British rowing duo set Olympic record
Gold medal favourites Helen Glover and Heather Stanning set a new Olympic record as they stormed into the final of the women's pair - and then insisted their best is yet to come.
In perfect conditions, and roared on by a packed crowd at Eton Dorney, the Team GB duo won the opening heat of the London Olympic regatta in a time of six minutes and 57.29 seconds.
The previous Olympic best time, which had stood since Atlanta in 1996, was demolished by over four seconds as the British crew beat the United States by a length.
"It was definitely a heats race for us," Stanning said.
"It was a solid performance. We felt quite controlled in our boat.
"We have a final to come and that is where we will pull out all the stops."
As a statement of their gold medal-winning intent, it could not have been a more powerful start to the regatta for the British crew.
Glover and Stanning won all three World Cup regattas this year, a dominance born out of the frustration of being beaten into silver by New Zealand at the 2011 world championships.
The margin of defeat at Bled was just eight hundredths of a second, since when Britain's pair - two contrasting characters off the water - have come to dominate the boat class.
Glover and Stanning were four seconds quicker than heat two winners Australia, who comprehensively beat New Zealand into second place.
If Glover and Stanning can continue their run of success into Wednesday's final, they will become Britain's first ever female Olympic rowing champions.
They were the first crew to experience the wall of sound that greets the British rowers from the 30,000 supporters packed into the final 600 metres of the course.
"The fact we've got all the people cheering for us gives you a surge, it makes you sit up tall and be proud to be representing them," Stanning said.
The home support witnessed a strong opening day from Great Britain, with the men's lightweight four, the men's pair and single-sculler Alan Campbell all winning their heats.
The men's eight, in their first race together following the return from injury of stroke Constantine Louloudis, produced an impressive race to take second behind three-time world champions Germany.
For Greg Searle, making his Olympic comeback at the age of 40 and two decades after winning gold in Barcelona, it was an emotional experience.
"It felt amazing. I did feel a range of emotions from excitement to feeling I was going to be sick with nerves as we rowed up to the start," Searle said.
"It was definitely worth coming back, although this is clearly just step one and we still need to make the Olympic final."
The British men's lightweight four of Peter Chambers, Richard Chambers, Rob Williams and Chris Bartley produced a barnstorming finish to beat world champions Australia and reach the semi-finals.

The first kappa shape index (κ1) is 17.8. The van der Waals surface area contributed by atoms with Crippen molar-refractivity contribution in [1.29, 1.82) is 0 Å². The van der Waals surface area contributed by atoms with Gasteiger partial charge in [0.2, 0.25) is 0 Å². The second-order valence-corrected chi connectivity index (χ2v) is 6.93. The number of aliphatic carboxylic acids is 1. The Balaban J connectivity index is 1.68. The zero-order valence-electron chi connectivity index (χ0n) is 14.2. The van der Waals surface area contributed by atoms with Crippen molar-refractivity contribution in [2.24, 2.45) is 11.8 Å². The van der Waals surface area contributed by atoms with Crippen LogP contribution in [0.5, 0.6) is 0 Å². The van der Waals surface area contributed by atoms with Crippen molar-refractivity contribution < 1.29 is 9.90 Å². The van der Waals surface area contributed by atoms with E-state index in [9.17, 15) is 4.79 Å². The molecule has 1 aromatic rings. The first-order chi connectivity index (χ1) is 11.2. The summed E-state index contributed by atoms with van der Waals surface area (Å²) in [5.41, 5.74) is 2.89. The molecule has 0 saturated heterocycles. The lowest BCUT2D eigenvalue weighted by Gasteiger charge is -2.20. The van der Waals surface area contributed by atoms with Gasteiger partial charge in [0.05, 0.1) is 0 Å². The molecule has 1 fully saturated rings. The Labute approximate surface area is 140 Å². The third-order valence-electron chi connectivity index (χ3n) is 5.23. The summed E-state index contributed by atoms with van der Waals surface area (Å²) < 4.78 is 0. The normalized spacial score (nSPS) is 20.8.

There was barely anything in it at the 1500-metre mark but the British crew pulled clear to win by a length and set out their gold medal credentials.
"We have come here knowing we can do it," Richard Chambers said.
"We just have to deliver it now. We did that today. We have two more races to go out and win."
The men's pair of George Nash and Will Satch were also victorious to reach the semi-finals - but their achievement was overshadowed by New Zealand's Hamish Murray and Eric Bond smashing the world's best time in the other heat.
Murray and Bond won in six minutes and 08.50 seconds - almost six seconds better than the previous best, set by Matthew Pinsent and James Cracknell at the 2002 world championships in Seville, Spain.
The Kiwi pair are unbeaten since teaming up in 2009 and one of the strongest gold medal favourites of the regatta.
Britain's men's double of Bill Lucas and Sam Townsend reached the semi-finals with a second place finish behind New Zealand, who were pushed into setting a new Olympic best time.
"That gives us a good platform to build on," Lucas said.
"It has been a long build-up to the Olympics and for us you want to get out there, put in a performance which shows you are in the right ball park.
"It would have been great to come out on the right side of the tussle with New Zealand but we have improvements we can make."
The British men's quad of Stephen Rowbotham, Tom Solesbury, Charles Cousins and Matt Wells also qualified for the semi-finals in second place after finishing a length behind Germany.
Alan Campbell rounded off Britain's interest in the opening day of the regatta by comfortably winning his heat from China's Liang Zhang to reach the quarter-finals in a packed field.
The only real disappointment on the opening day was the women's quad, who trailed home last in their heat and must now negotiate a repechage to reach the final.
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